This morning’s note from Natixis offers the following resume about Quantitative Easing and what will eventually happen. I think the eventually is now:
If quantitative easing is effective, will it not inevitably lead to a financial crisis?
To be effective, quantitative easing must:
– Drive up asset prices above the normal level: central banks buy risk-free bonds, and this drives up prices of risk-free assets (bond bubble) and/or of risky assets (equities, real estate, corporate bonds, foreign assets) to an abnormal extent if investors switch from risk-free assets to risky assets. The excessive rise in asset prices is necessary to trigger the wealth effects that stimulate demand;
– If these wealth effects are powerful enough, they jump-start activity and, thanks to a fall in unemployment, ultimately lead to an acceleration in wages that contributes to an upswing in growth. We can then see the trap;
– If a quantitative easing programme is effective, the central bank must exit this programme and switch to a more restrictive monetary policy when growth returns and wages rise more rapidly;
– But since quantitative easing must give rise to asset price bubbles to be effective, these bubbles will burst as a result of this exit, creating the risk of a financial crisis.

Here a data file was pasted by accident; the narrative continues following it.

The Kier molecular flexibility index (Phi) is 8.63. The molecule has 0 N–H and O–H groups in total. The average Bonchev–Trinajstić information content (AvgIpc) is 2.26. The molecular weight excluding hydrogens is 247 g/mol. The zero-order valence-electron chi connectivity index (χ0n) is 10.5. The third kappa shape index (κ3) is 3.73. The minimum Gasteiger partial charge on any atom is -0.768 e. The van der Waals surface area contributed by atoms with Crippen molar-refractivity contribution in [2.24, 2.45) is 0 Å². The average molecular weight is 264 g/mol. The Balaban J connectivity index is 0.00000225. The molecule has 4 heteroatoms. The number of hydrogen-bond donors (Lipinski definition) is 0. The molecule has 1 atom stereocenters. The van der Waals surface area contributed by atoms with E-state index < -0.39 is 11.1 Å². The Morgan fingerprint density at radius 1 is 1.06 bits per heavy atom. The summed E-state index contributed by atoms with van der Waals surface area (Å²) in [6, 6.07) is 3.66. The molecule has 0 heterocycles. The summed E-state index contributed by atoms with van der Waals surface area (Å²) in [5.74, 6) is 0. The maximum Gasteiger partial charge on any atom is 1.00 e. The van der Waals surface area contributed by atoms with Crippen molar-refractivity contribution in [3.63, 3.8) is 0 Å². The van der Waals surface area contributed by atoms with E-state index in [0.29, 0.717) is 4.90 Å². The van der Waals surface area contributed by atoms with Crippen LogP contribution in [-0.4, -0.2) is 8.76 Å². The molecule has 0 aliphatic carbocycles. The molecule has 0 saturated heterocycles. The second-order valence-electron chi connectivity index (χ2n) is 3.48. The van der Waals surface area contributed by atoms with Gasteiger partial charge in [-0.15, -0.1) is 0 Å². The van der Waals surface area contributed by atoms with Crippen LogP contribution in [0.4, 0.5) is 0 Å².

This should give pause for thought about the merits (risks) of using quantitative easing.
If readers have a couple of minutes I urge them to visit John Hempton’s Bronte Capital. John is an Australian and has been known to nip up to China. He has published a devastating attack article on Alibaba (BABA on NYSE). This looks quite likely to be a massive fraud – it closed at $72 last night. There is plenty of borrow.
As readers know, the chairman has orchestrated a bid by Regent Pacific (575 on HKSE) for Plethora (PLE). Because in effect PLE is leaving here for HK and is larger than RP and because PLE punters do not wish to be involved in a HK quote, PLE is depressed (as has been pointed out by this morning’s IC). So I bought again – this time at 4.4p.
I was quite surprised by Pantheon (PANR)‘s decline yesterday but accepted that a weak oil price and general selling would have that effect. It was also pointed out to me that holders feared a placing – when that development is already in the price. So I bought again at 125.5p. Seemingly, flow rate test results are out next week. My short-term target remains 200p.
Pointless appointment: on the wireless this morning I caught the words of Dame Sally Davies, England’s Chief Medical Officer (no less), advising listeners to drink low alcohol beverages. This shows she knows nothing. Why does HMG appoint such people?